July 31, 2014

NICHQ Launches Quality Improvement Project to Increase Breastfeeding Rates in New York

The National Institute for Children’s Health Quality (NICHQ) and the New York State Department of Health (DOH) are teaming up to help hospitals improve their breastfeeding rates. A new, five-year quality improvement project will guide nearly 80 hospitals in creating environments that support breastfeeding and reduce racial, ethnic and economic disparities in New York State breastfeeding rates.

Exclusive breastfeeding for the first six months of life can help protect infants from a host of infectious diseases and reduce infant mortality. Despite the many benefits of breastfeeding for mothers and infants, only about 16 percent of American mothers breastfeed exclusively for six months. The New York State rate is identical to the national average. Exclusive breastfeeding is defined as an infant receiving only breast milk and no other liquids or solids except for drops or syrups consisting of vitamins, minerals, or medicines.

"Research shows that babies gain many health benefits from breast milk, especially when mothers exclusively breastfeed for the first six months,” said Acting State Health Commissioner Howard Zucker, MD, JD. “Infants fed only breast milk have fewer episodes of acute illness in infancy and reduced risk of asthma, childhood leukemia, obesity, diabetes and other chronic illnesses later in life. Breastfeeding also benefits mothers by reducing postpartum bleeding and anemia, and decreasing the risk for breast and ovarian cancers. Hospital maternity care staff are uniquely positioned to provide a great beginning by supporting exclusive breastfeeding."

The project to promote exclusive breastfeeding by improving maternity care practices prevents chronic diseases and promotes healthy women, infants, and children, which are two of the five key areas of the State's Prevention Agenda 2013-2017. The Prevention Agenda is a five-year plan that serves as a blueprint for state and local organizations to improve the health of New Yorkers and reduce health disparities.

NICHQ and DOH successfully worked together from 2010-2012 to help 12 hospital teams and more than 50 healthcare professionals make practice improvements to support a mother’s choice to breastfeed. The first project implemented practices to encourage breastfeeding. It successfully:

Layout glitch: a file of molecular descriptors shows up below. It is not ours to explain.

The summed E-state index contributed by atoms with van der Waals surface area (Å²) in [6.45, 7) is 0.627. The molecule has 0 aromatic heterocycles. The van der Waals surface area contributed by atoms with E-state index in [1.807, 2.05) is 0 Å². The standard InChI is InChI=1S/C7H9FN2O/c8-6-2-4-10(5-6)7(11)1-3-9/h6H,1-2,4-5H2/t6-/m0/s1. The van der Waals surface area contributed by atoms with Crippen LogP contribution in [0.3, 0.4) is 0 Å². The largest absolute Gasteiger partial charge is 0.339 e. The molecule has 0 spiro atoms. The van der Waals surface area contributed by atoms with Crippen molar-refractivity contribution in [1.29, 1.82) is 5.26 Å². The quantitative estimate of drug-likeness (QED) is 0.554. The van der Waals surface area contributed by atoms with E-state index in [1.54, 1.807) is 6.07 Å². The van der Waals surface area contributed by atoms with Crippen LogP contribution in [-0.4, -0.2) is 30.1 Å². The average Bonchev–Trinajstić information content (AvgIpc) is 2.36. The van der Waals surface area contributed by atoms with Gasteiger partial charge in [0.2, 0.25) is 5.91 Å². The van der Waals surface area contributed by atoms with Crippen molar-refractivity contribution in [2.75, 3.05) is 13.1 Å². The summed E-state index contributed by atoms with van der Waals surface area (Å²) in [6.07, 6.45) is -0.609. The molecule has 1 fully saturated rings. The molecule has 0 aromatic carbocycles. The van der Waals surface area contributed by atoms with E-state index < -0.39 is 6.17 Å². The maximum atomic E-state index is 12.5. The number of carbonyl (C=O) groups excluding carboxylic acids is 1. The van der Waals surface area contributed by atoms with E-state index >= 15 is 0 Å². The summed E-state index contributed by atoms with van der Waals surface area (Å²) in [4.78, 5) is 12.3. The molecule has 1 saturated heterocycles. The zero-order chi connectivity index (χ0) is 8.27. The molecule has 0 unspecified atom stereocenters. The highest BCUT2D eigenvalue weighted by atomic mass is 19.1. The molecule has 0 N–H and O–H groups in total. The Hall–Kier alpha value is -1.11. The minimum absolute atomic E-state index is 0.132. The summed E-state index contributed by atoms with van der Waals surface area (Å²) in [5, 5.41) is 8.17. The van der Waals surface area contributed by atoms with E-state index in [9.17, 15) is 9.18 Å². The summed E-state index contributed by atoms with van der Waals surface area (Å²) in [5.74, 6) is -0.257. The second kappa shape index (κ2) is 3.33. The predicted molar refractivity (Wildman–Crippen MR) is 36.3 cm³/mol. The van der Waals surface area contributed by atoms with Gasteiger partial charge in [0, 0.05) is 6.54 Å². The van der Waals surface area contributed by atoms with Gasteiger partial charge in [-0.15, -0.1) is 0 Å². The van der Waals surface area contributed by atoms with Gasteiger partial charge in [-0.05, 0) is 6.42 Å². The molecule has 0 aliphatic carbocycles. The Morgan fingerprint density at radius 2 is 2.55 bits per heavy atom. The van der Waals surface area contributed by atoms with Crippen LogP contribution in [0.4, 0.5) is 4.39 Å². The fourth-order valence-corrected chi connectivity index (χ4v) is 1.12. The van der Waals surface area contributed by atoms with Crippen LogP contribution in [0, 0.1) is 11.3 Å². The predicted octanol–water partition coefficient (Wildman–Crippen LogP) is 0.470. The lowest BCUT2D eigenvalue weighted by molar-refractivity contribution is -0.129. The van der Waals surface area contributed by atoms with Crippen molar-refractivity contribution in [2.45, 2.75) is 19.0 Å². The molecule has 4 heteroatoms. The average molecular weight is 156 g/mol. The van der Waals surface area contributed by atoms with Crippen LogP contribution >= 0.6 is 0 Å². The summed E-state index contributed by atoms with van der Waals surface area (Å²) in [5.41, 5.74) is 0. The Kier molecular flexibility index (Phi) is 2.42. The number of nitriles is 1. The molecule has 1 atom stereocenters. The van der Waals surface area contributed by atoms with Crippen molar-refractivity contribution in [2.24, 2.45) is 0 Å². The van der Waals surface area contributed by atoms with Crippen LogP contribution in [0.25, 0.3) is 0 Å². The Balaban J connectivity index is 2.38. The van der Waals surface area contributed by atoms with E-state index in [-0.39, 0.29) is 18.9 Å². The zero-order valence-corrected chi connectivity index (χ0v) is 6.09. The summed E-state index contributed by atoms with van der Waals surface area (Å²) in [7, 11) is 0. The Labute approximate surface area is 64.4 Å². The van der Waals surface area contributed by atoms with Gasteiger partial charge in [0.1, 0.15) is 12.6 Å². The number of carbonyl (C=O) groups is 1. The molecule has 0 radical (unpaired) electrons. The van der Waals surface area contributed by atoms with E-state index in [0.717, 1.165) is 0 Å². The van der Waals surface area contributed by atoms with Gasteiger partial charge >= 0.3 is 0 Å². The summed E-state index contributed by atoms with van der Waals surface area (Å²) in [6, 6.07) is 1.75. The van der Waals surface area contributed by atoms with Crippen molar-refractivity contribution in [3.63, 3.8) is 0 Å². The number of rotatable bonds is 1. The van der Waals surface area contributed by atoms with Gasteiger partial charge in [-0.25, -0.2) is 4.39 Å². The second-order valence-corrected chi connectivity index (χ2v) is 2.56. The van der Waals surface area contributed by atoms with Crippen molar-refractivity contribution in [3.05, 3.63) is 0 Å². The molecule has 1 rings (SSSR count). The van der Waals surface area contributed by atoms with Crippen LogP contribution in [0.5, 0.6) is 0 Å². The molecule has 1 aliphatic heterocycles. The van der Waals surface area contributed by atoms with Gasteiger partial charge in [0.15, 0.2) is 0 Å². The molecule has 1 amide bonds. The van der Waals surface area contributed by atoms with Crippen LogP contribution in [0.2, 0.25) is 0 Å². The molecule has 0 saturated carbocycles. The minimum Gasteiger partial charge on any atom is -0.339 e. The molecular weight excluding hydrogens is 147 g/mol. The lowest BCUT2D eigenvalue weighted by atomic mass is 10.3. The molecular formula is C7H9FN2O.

• Reduced from 59 percent to 7 percent the number of new mothers who received formula samples and coupons;
  • Reduced the number of new mothers receiving promotional formula materials from 83 percent to 7 percent;
  • Increased the number of infants in participating facilities who were exclusively fed breast milk in the hospital to 45 percent from 37 percent; and
  • Increased the number of breastfeeding infants who stayed in their mother’s room instead of the nursery from 31 percent to 54 percent.
The current NICHQ-DOH effort will run a larger, team-focused quality improvement project called a learning collaborative. Hospitals will learn how to conduct small tests of change, collect data on progress and ultimately make beneficial, sustainable improvements that support breastfeeding. NICHQ will bring teams together virtually and physically to share lessons learned, promote collaboration and learn from improvement and breastfeeding experts.

“In our first project with the state, we helped hospitals increase breastfeeding rates and improve maternity care practices. These efforts have provided a foundation for an expanded initiative to train more hospital teams to increase breastfeeding rates,” says NICHQ President and CEO Charles Homer, MD, MPH. “We are excited to continue our longstanding relationship with the New York State Department of Health and to expand this important initiative to improve maternity care practices statewide.”

NICHQ, working closely with the Centers for Disease Control and Prevention and Baby-Friendly USA, is also conducting a nationwide quality improvement project called Best Fed Beginnings to help hospitals improve maternity practices in support of a mother’s choice to breastfeed. In a third project, NICHQ is working with the Texas Women, Infants and Children (WIC) program and the Texas Department of State Health Services to help hospitals in Texas improve their breastfeeding rates.

For more news and updates on breastfeeding, follow NICHQ on Twitter or Facebook.

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NICHQ (the National Institute for Children’s Health Quality) is an independent, nonprofit organization working for more than a decade to make children’s health and healthcare better through quality improvement. NICHQ helps healthcare professionals, foundations, government agencies and community organizations make meaningful and sustainable system improvements, so the children they serve can achieve their optimal health. For more information about NICHQ, go to www.NICHQ.org.


If you’d like more information about this topic or to schedule an interview please call or email Cindy Hutter at chutter@nichq.org or 617-391-2797.

Related Information:
• Learn more about NICHQ’s breastfeeding work
• Read NICHQ’s breastfeeding success stories